Overweight? You’re More Likely To Have Vitamin D Deficiency

February 6, 2013

Family On WalkVitamin D deficiency, characterized by muscle and bone weakness, is increasingly common in first world countries as poor diet combines with lack of sun exposure to leave people with an insufficient amount of Vitamin D.

New research has now shown another factor may leave you with Vitamin D Deficiency: excess weight. Fat stores Vitamin D, taking it away from the rest of the body. The more weight you’re carrying, the more likely you are to have Vitamin D Deficiency.

Vitamin D is necessary for the absorption of calcium, which is why bones are strongly affected by Vitamin D deficiency. Vitamin D is also important to immune function, and may be a factor in SAD, or Seasonal Affective Disorder—lack of sun exposure during winter months, and the corresponding dip in Vitamin D levels, may contribute to the depression of SAD.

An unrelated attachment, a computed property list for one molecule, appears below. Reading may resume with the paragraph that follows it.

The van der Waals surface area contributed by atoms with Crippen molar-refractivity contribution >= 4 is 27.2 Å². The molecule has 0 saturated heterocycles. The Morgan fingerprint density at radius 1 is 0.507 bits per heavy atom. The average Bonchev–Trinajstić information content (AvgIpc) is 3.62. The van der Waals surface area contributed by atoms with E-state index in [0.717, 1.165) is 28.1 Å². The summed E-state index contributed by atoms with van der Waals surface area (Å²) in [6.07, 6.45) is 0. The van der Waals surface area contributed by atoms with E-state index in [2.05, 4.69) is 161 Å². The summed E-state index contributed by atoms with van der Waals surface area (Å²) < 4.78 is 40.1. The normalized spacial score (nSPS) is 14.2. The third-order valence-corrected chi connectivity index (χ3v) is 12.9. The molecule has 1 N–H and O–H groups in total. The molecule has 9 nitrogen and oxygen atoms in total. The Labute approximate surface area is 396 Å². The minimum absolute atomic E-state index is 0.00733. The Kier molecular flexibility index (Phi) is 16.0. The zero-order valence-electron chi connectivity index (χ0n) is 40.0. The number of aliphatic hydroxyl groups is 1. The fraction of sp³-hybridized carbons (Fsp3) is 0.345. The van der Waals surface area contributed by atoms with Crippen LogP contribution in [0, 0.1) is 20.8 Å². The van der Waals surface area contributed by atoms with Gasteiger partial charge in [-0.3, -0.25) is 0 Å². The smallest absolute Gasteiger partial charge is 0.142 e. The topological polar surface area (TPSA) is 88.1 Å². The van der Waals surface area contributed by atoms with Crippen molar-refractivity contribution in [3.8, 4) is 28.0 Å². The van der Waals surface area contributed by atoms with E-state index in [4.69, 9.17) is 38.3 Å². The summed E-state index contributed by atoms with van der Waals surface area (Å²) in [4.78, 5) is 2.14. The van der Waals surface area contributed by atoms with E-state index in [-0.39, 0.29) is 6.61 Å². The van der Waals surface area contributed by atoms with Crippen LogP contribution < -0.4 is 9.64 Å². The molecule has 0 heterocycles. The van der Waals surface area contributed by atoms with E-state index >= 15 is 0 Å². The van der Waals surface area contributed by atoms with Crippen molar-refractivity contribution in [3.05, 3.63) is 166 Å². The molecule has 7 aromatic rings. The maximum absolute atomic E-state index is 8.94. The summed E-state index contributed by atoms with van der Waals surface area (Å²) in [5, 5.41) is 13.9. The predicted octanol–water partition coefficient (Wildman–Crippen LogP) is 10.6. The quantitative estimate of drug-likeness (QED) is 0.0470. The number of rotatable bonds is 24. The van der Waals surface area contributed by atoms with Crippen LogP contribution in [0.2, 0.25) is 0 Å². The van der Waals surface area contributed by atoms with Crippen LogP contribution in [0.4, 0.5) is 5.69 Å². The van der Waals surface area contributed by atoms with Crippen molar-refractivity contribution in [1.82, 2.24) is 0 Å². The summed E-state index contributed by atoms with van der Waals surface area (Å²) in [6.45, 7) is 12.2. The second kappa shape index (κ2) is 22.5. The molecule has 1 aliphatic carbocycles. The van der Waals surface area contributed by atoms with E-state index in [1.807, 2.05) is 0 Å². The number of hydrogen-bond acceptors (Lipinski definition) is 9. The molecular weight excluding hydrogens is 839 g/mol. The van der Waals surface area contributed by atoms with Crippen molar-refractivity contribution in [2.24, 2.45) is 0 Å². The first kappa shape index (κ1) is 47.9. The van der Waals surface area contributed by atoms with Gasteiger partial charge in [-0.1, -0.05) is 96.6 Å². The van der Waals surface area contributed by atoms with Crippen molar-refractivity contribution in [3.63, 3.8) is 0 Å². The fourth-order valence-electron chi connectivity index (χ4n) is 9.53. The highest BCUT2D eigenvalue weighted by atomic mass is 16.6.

For overweight people, who are already putting extra stress on their bones, Vitamin D Deficiency could cause complications or just become very painful. One suggestion that combats both health problems is to take up an outdoor activity, even just walking, to get both sun exposure (helping the body to produce Vitamin D) and exercise.

If your doctor doesn’t recommend exercising, or you can’t yet commit to doing it daily, supplementation can also help combat Vitamin D Deficiency. Multivitamins and calcium supplements both tend to have Vitamin D in them.

Fortified foods, like milk and cereal, can also help with Vitamin D.

How do you ensure you have enough Vitamin D—sunlight, supplements, or nutrition?

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